This pod of dolphins seemed to have split overnight as a smaller group of just 15-20 dolphins was seen just north of Race Point on September 1st. As we approached the area, we weren’t sure if we were looking at bluefin tuna or dolphins, as their body size and shape is rather similar; however, as we got closer, the tan and white streaks on the side of the dolphins body revealed their identity. These dolphins were moving fast. Rather than engaging with the wake of the boat as they often do, they were booking it solidly northward, possibly to re-join the rest of their con-specifics.
We located a group of humpbacks extremely close to shore near Highland Light. At one point during the trip, we were surprised to find ourselves in less than 50 feet of water watching Backgammon, a humpback first seen in 2008, arch and fluke.
As if to honor the first day of September, our first common loon of the autumn made an appearance, both vocally and visually. These distinctive birds have a loud, hooting call that is hard to mistake for anything else!
Individual humpbacks seen: Salt, Putter, Entropy, Rattan, Pogo, Backgammon, Echo, Tear, Midnight, Entropy, Buzzard, Joy
On September 2nd, we headed straight back to Highland Light. This landmark, on a dramatic bluff in Truro, is over an hours’ ride from Provincetown, but we knew that our humpbacks had been hanging out there on a pretty reliable basis for the past few days. Sure enough, upon our arrival we found Midnight and Pogo. Midnight is easily recognizable by her nearly all-black fluke and noticeably tiny dorsal fin.
Pogo and and Midnight started feeding with bubble nets and were soon joined by I-Vee’s 2008 calf. They fed together for a few lunges before I-Vee’s 2008 calf went off with two unknowns.
We also came upon Echo, a known calving female. We have been noticing that Echo’s skin has been looking rather gray over the past few weeks. Humpbacks normally have shiny black skin, and gray skin could be a sign of infection or other ill-health. We will continue to keep our eye on Echo for other changes to her skin or body. Despite her less-than-healthy appearance, Echo was energetic in the afternoon, spending almost a half an hour breaching and flippering. She flippered so vigorously that the edges of her flippers were pink and raw!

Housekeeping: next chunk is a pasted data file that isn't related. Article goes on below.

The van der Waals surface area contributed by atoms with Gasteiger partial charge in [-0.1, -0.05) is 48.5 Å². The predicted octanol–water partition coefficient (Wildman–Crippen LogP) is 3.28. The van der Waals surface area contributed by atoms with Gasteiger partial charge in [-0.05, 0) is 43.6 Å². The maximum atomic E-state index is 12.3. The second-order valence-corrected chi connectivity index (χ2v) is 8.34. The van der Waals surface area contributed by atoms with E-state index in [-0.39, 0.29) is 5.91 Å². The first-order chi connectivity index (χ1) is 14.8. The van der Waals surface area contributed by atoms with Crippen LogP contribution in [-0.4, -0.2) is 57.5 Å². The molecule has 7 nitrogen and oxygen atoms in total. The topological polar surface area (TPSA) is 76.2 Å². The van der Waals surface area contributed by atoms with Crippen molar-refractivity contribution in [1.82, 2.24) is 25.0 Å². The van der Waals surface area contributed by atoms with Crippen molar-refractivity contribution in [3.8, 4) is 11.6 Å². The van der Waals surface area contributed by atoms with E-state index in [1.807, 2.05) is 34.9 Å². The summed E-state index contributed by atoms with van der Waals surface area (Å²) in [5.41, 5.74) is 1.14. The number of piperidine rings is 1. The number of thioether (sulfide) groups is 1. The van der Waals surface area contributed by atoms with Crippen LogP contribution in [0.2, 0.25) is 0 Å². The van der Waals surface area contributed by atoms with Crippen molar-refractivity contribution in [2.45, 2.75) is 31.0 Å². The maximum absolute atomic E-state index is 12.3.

After spending the first part of our trip near Peaked Hill and Highland Light, we received a call that there were humpbacks in the Bay. We spend much of the spring watching humpbacks, fin whales, Minkes and right whales within the confines of Cape Cod Bay, but for the most part, they stay to the north after summer rolls around, so it was unusual to see them so close in. We suspected maybe they were lured there by a new source of food, as we noticed that they were performing regular, slow side lunges. Humpbacks feed differently depending on what sort of prey they are after. Side lunges are frequently indicative of a krill patch. While we could not see much prey in the water, we were intrigued by the difference in feeding style, especially as it compared to what we had seen earlier that morning.
A few of these feeding bouts occurred right under the bow of the Dolphin VII. We were able to identify Banyon, Komodo, Jabiru, and Hippocampus in the group.
As we turned and passed the four, two more whales breached behind us, but only a lucky few got to see them as it happened only once. Luckily, we got another treat on the way home. We stopped just south of Race Point at a very small basking shark. These huge fish can reach lengths of over 30 feet, but this little guy barely topped 10! This shark was making its appearance known and slashing at the surface, giving everyone a great look at what will eventually be one of the largest fish on the planet!
Individual humpbacks seen: Midnight, Pogo, Komodo, Jabiru, Banyon, Echo, Pivot, I-Vee’s 2008 calf, Hippocampus, Gladiator, Elephant, Tear, Pumpkinseed, Algebra, Scylla’s 2008 calf
At Dolphin Fleet, we want all our passengers to know we are doing our part to protect you, our staff, and community. Your safety and well-being is the number one priority while with us. Dolphin Fleet has developed additional protocols and procedures to maintain a safer environment for our staff and guests during this time.
We have reduced our capacity for more comfort for our guests. All un-vaccinated passengers (over the age of 2) are requested to wear face masks.
Vaccinated passengers are not required to wear masks on outer decks although we highly recommend them; this is for the safety of everyone. Masks are required for all wishing to enter the enclosed cabin. Food, beverages and coolers will not be allowed onboard, with the exception of infant needs. Please visit our COVID-19 Policies and Procedures for more information. We are excited to see you soon and get you out on the water for another whale watching season!